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L’Oréal Launches Circular Innovation Fund

The fund, anchored by L’Oréal and managed by Demeter and Cycle Capital, works to scale growth-stage circular innovations.

PARIS — L’Oréal has launched a Circular Innovation Fund with the aim of scaling circular innovation solutions from the world over.

The world’s largest beauty company is the fund’s initiator and anchor investor, contributing 50 million euros as part of its L’Oréal for the Future Sustainability program.

The Circular Innovation Fund will be operated by Demeter and Cycle Capital, French and Canadian funds that are experts in clean tech-focused capital management. There are also strategic investor Axens, the Haltra and Claridge family offices, as well as other private investors and the managers.

“There is an urgent need to scale up breakthrough circular innovative solutions,” said Christophe Babule, executive vice president, chief financial officer of L’Oréal, who called the Circular Innovation Fund “the first sizable worldwide investment fund dedicated to circular solutions and endorsed by a corporation.”

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The Circular Innovation Fund was developed to support start-ups and companies in North America, Europe and Asia that are creating circular use of resources in a wide range of sectors — including new materials from the bioeconomy, circular solutions for packaging, recycling and waste, logistics and eco-efficient processes.

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The fund will target companies such as For Days, a circular fashion start-up that recycles consumers’ old clothes with a “Take Back Bag” and has a catalogue of wholly circular, recyclable and eco-design clothing. There is also Aphea.Bio, which has a mission of “applied nature for better agriculture.”

In May 2020, L’Oréal unveiled its new solidarity program, called L’Oréal for the Future, which supports vulnerable women and the environment with 150 million euros-worth of investments. As part of that initiative, the group is deploying 100 million euros for impact investing, in addition to its ongoing Sharing Beauty With All sustainable development program. That sum was to be evenly divided, with 50 million euros earmarked to help regenerate damaged natural ecosystems and 50 million euros budgeted for preventing climate change.

“Within the framework of these funds, the investments we make or contribute to are made with the intention of generating a positive return, with measurable social and environmental impact, while providing a financial return,” Babule said. “This is a perfect illustration of sustainable finance — that is to say, the ability to combine financial value creation with environmental and social value creation.”

“As organizations and individuals are feeling the pressure of climate change, sustainable investing strategies will continue to soar,” said Andrée-Lise Méthot, founder and managing partner of Cycle Capital, and Stéphane Villecroze, cofounder and managing partner of Demeter, jointly in a statement released by L’Oréal. “This strategic collaboration between impact investors and established institutions comes at a pivotal point, as we need to rethink how we consume goods globally.”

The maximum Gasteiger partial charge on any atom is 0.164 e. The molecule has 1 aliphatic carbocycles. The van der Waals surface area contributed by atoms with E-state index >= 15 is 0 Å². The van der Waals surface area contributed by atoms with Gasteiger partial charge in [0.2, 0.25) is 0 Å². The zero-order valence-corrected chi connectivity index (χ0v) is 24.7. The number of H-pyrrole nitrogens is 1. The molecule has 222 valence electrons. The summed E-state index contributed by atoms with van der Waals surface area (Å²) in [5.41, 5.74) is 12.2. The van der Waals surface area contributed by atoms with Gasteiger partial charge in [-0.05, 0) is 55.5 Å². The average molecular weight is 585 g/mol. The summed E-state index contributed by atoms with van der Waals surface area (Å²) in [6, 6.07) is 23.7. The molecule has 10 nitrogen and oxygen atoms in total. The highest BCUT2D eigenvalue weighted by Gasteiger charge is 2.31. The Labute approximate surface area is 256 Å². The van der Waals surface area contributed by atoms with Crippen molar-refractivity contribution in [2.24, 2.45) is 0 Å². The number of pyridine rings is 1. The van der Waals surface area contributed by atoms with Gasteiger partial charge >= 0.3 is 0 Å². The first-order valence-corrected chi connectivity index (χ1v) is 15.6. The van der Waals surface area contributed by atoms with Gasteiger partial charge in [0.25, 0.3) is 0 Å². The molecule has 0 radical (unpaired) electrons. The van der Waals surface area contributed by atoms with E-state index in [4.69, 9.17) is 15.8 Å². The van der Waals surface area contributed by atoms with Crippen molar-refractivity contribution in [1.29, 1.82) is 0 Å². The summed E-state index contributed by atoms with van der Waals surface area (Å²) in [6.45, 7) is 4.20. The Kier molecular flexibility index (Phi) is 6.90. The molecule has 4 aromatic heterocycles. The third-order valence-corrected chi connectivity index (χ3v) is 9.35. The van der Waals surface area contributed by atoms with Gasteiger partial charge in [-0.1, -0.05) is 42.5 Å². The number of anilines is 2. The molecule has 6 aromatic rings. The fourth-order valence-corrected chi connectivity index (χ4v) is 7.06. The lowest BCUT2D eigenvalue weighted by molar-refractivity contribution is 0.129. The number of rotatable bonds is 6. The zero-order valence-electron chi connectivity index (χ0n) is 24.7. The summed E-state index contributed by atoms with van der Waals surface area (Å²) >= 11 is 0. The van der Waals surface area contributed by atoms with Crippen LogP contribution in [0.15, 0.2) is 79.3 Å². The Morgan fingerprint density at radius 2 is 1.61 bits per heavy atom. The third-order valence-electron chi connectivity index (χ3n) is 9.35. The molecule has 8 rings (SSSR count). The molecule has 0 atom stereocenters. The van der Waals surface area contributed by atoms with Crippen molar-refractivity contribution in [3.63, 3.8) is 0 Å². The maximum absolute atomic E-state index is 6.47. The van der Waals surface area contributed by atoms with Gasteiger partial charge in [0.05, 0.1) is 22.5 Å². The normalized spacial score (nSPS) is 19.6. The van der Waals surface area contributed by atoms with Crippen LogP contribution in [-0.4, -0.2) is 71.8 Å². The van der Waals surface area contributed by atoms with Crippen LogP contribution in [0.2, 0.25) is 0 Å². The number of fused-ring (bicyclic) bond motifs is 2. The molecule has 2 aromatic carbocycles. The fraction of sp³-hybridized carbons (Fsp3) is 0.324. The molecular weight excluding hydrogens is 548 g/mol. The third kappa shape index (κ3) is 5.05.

The executives said the Circular Innovation Fund could drastically redesign how goods and materials are extracted, manufactured, consumed and disposed.

“Together, we can deliver value to the market with returns and, most importantly, deliver purpose and new innovation-driven technologies developed by talented entrepreneurs that have the potential to mitigate the environmental crisis humanity faces,” they said.

“The latest IPCC report confirms that ‘it is now or never’ that we can act to stave off the worst impacts of global warming. As a leader, we want to act in two complementary and strategic ways: on the one hand, reduce the impact of our business by sourcing our ingredients in a sustainable way, using more materials from recycled origin, etc.,” Alexandra Palt, chief corporate responsibility officer and chief executive officer of the Fondation L’Oréal, said in the statement. “On the other hand, contribute to addressing some of the most pressing environmental challenges, such as waste management, plastic pollution and also biodiversity loss.”

L’Oréal’s first 50 million euro impact investing fund, the L’Oréal Fund for Nature Regeneration, was started in June 2020. For that, the group partnered with Mirova, an asset management concern focused on natural capital investment. This fund taps projects bolstering the restoration of forests, mangroves, marine areas and degraded lands.

Also last year, L’Oréal invested in Real Wild Estates Company, which works to restore up to 50,000 hectares of degraded landscapes across the U.K. and elsewhere in Europe.

In 2022, the company is investing in Rize, a French tech start-up that has as its mission to ramp up the low-carbon agricultural transition by helping farmers gain access to carbon financing.


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